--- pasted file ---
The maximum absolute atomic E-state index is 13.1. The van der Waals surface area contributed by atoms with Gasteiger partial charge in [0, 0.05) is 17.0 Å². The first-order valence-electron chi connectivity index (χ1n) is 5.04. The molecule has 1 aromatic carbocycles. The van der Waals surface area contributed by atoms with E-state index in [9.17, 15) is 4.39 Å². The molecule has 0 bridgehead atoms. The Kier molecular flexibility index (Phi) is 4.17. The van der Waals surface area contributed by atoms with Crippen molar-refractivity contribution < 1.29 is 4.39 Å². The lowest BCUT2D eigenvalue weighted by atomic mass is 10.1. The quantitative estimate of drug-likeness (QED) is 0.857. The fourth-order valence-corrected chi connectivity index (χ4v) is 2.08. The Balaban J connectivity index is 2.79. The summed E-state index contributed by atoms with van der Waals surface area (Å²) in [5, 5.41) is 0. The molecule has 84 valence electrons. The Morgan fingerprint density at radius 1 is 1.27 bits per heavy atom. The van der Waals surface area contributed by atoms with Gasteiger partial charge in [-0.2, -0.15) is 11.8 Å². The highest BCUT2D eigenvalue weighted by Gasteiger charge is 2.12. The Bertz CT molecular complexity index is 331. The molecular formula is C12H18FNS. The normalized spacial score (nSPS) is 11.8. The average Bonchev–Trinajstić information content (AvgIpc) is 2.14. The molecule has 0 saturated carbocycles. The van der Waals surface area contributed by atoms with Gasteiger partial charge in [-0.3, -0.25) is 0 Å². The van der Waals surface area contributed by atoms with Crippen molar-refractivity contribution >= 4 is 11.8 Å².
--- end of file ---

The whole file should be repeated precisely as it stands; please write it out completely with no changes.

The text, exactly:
The maximum absolute atomic E-state index is 13.1. The van der Waals surface area contributed by atoms with Gasteiger partial charge in [0, 0.05) is 17.0 Å². The first-order valence-electron chi connectivity index (χ1n) is 5.04. The molecule has 1 aromatic carbocycles. The van der Waals surface area contributed by atoms with E-state index in [9.17, 15) is 4.39 Å². The molecule has 0 bridgehead atoms. The Kier molecular flexibility index (Phi) is 4.17. The van der Waals surface area contributed by atoms with Crippen molar-refractivity contribution < 1.29 is 4.39 Å². The lowest BCUT2D eigenvalue weighted by atomic mass is 10.1. The quantitative estimate of drug-likeness (QED) is 0.857. The fourth-order valence-corrected chi connectivity index (χ4v) is 2.08. The Balaban J connectivity index is 2.79. The summed E-state index contributed by atoms with van der Waals surface area (Å²) in [5, 5.41) is 0. The molecule has 84 valence electrons. The Morgan fingerprint density at radius 1 is 1.27 bits per heavy atom. The van der Waals surface area contributed by atoms with Gasteiger partial charge in [-0.2, -0.15) is 11.8 Å². The highest BCUT2D eigenvalue weighted by Gasteiger charge is 2.12. The Bertz CT molecular complexity index is 331. The molecular formula is C12H18FNS. The normalized spacial score (nSPS) is 11.8. The average Bonchev–Trinajstić information content (AvgIpc) is 2.14. The molecule has 0 saturated carbocycles. The van der Waals surface area contributed by atoms with Gasteiger partial charge in [-0.3, -0.25) is 0 Å². The van der Waals surface area contributed by atoms with Crippen molar-refractivity contribution >= 4 is 11.8 Å².